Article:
From the Times Union,

Meanwhile, Gary Chartrand of the Jacksonville Civic Council said the group strongly supports additional funding to meet our school district’s maintenance and construction needs.
“We do believe that all students deserve safe, secure and comfortable learning environments,” Chartrand said. “We are just engaging in the public dialogue to make sure that we have the best plan going forward.”
Mayor Lenny Curry released a statement of support for a “prudent” plan while seeking a level of detail on expenditures that may not be available immediately.
“I am a father of public school students,” Curry said in a news release, “so I know the needs that our community schools will face. I want every single child in every single neighborhood to learn in a school that is safe and reflects the commitment to future success.”
Curry and the Civic Council have said that charter schools must be included in the facilities plan; charter schools, after all, are public schools.
The Civic Council wants the facilities money to be apportioned on a per-student basis, but that just doesn’t make sense for buildings that are leased and relatively new. And Greene has already said that the charters would receive a 5 percent share of the money for security and safety upgrades, and that the district would work closely with the charters.
The Civic Council has also questioned what it calls overly optimistic enrollment projections, which it fears may lead to some schools being built larger than needed — or more schools being built than are actually needed.
Oh the civic council says all that? Well who gives a ^%#$ what the Chartrand and the Civic Council think. They are not the lords of education, two of three of their anointed candidates lost so the city isn't exactly buying what they are selling either and if you believe he cares about our public schools then like the TU"s editorial board your are straight up dumb. I am sorry but I can't say that any nicer.
Chartarnd was on the state board of education for 8 years after he paid off Rick Scott, donated to the Scott Campaign. During that time teacher pay fell, school budgets fell, the state doubled down on high stakes testing, school boards had their authority eroded and charter schools despite hundred, literally hundreds, failed where allowed to greatly expand.  You know because Chartrand cares about our schools.
Hey Mike Clark, Chartrand is not the king of our schools, his voice should not be louder than any other citizen. If he wants to run our schools, he should sell his mansion and move to Jacksonville, that is right friends  he doesn't even live in Duval and run for school board. 
Wouldn't it be nice if we had an editorial board that stood up for our schools rather instead of being nothing but a shill for a millionaire?
For shame Times Union, editorial board, for shame.

Wednesday, July 10, 2019

Duval for profit charter schools rake in millions in maintenance money while its public schools crumble.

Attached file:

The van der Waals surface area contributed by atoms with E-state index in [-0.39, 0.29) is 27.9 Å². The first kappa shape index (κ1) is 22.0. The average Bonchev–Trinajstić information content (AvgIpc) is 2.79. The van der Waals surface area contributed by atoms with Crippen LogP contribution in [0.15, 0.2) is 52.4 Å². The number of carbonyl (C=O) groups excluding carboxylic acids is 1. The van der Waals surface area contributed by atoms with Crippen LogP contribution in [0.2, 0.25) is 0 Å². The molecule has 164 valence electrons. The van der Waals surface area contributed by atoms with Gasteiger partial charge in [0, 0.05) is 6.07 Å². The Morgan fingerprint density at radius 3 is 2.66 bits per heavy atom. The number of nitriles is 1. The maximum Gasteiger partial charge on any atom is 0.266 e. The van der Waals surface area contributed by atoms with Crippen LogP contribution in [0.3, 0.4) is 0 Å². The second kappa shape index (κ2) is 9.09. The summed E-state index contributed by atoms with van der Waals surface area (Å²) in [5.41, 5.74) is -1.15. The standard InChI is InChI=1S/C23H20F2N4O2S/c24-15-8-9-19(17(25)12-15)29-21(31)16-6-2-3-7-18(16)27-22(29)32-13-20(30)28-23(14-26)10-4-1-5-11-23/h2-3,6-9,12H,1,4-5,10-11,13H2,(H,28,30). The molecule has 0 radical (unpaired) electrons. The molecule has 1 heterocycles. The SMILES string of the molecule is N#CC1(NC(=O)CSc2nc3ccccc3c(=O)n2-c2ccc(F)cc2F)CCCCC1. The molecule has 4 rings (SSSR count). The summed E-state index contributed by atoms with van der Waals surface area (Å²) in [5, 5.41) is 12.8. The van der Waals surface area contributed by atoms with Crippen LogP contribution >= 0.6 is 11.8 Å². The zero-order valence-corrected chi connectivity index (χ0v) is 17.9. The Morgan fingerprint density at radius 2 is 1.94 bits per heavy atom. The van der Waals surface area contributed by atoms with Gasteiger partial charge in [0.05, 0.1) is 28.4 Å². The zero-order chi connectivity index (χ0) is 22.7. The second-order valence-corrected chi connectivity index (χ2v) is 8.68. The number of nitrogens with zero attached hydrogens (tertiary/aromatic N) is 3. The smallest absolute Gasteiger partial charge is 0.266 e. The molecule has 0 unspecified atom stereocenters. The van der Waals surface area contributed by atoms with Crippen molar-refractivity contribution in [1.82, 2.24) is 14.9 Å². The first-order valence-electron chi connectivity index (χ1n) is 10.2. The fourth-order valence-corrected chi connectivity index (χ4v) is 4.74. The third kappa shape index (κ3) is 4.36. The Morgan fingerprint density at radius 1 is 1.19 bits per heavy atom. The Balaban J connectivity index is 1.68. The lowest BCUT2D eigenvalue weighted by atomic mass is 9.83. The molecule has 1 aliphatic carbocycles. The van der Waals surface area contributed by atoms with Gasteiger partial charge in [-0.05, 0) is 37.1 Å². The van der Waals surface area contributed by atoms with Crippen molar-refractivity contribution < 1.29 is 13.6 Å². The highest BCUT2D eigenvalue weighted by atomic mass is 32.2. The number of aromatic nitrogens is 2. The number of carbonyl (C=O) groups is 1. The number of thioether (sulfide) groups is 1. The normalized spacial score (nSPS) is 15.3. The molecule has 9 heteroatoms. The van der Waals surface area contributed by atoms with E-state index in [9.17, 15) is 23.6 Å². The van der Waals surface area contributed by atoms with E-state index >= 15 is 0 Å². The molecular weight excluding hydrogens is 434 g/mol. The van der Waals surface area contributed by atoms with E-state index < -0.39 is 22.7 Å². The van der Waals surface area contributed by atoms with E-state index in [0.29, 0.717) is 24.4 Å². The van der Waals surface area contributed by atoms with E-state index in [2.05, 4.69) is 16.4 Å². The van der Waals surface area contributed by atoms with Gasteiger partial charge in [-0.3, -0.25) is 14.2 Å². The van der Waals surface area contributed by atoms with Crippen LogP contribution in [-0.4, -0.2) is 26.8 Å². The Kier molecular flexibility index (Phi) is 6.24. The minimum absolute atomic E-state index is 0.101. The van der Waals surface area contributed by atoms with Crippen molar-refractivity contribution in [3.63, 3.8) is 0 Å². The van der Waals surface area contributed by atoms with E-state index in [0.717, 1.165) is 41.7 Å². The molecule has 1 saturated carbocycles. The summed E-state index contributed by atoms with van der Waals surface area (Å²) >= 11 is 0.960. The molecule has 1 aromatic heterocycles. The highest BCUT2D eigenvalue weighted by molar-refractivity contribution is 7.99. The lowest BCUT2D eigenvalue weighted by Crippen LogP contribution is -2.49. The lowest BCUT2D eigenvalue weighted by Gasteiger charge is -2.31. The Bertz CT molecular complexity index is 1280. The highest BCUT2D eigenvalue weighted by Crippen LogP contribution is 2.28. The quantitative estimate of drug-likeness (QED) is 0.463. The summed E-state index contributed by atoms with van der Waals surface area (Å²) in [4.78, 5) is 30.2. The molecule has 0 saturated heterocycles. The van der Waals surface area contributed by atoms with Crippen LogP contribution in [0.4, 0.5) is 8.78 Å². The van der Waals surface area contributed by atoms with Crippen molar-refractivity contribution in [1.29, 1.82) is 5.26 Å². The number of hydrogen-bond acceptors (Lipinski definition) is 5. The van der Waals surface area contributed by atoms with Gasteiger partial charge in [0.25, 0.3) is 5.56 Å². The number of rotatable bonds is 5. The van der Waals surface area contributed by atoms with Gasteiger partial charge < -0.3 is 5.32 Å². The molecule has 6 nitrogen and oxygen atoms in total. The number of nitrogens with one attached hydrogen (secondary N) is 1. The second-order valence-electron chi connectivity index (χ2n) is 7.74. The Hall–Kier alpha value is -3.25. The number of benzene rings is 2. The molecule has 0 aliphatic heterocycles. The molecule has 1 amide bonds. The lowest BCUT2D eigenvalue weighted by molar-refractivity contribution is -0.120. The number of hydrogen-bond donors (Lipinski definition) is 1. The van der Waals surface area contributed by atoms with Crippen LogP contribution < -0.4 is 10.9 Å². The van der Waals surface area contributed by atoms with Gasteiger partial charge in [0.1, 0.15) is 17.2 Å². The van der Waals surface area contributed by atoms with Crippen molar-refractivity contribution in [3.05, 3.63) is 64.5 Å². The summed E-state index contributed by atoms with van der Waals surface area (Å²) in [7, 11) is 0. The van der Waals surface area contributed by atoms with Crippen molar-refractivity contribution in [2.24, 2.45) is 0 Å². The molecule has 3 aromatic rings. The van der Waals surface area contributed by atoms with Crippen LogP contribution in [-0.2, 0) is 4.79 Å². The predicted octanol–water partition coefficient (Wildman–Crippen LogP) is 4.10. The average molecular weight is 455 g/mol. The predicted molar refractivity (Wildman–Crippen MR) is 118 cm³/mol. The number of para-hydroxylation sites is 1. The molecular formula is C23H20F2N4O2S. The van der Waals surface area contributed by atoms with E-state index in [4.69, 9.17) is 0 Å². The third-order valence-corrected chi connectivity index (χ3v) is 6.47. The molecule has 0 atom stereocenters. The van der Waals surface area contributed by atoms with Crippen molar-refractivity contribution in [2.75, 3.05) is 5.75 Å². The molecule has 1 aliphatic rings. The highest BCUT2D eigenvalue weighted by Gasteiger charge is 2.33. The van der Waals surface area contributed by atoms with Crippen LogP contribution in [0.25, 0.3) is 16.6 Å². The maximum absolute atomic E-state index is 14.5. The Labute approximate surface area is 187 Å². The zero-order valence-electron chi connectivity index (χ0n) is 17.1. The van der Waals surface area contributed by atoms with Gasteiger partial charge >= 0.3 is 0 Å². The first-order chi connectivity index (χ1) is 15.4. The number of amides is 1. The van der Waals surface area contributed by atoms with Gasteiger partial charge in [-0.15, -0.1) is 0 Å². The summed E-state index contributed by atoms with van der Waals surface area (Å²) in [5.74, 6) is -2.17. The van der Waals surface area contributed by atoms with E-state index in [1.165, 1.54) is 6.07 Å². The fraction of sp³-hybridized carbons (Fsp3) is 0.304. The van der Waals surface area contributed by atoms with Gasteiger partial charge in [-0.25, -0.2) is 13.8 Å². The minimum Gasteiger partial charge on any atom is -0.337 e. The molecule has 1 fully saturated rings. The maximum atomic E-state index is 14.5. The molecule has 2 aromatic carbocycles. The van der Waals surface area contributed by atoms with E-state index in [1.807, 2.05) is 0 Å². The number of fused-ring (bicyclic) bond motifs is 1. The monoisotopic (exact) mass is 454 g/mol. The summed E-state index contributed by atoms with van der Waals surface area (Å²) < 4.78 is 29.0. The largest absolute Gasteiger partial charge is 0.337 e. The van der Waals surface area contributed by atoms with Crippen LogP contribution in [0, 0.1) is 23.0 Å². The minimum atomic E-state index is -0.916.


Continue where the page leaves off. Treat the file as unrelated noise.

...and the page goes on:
I guess I shouldn't be surprised that the KIPP school raked in the most money. They have a gift for taking in public money.

Below are the PECO (maintenance and construction) allocations from the state for the 18-19 school year to the districts charter schools.

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I didn't go through everyone one of them to see if they were for profit or not, but the Charter Schools USA schools are definitely run by a for profit company and they took in a little over 3.1 million dollars in PECO funds. That is public money spent on a for profit companies property. That was also only 7 schools too, while all of Duval's public schools, all 168 of them, recieved a little over 2.6 million in PECO dollars.

I hope you have let that sink it.

Now DCPS can raise money through millage to pay for maintenance just Tallahassee has severely limited the amount of money it can raise.

Is this what we should be doing? Why is crony capitalism and picking winners and losers only bad if democrats do it?

How much money has the Civic Council given Lenny Curry? It's a lot!

Did you know that CC members Baker and Chartrand, in addition to having close ties to charter schools and fighting against the tax referendum have given Curry's campaign thousands of dollars, and gave his super pac Jacksonville on the Rise, tens of thousands of dollars.

Civic Council Members- Curry campaign and Pac Donations
Douglas Baer- 2,500
John Baker- 3,000- 75,000
Edward Burr- 1,000- 4,000
Gary Chartrand- 2,000 - 50,000
Tim Cost- 1,000
Susan Wiles- 1,000- 500
Steven Halverson- 1,000
Preston Haskell- 2,000- 10.000
Rusty Newton- 2,500
Peter Rummell- 2.000- 50,000

I just wanted to leave this right here as well.
from the most recent tax returns available on guidestar one of the three charities that take care of the KIPP school.


Unless the City attorney changed the meaning of the word due, that money is owed to Baker and Chartrand.

The fight against the referendum isn't an idealistic policy debate, it is about the greed of several rich donors and a mayor willing to do their bidding, and noting else.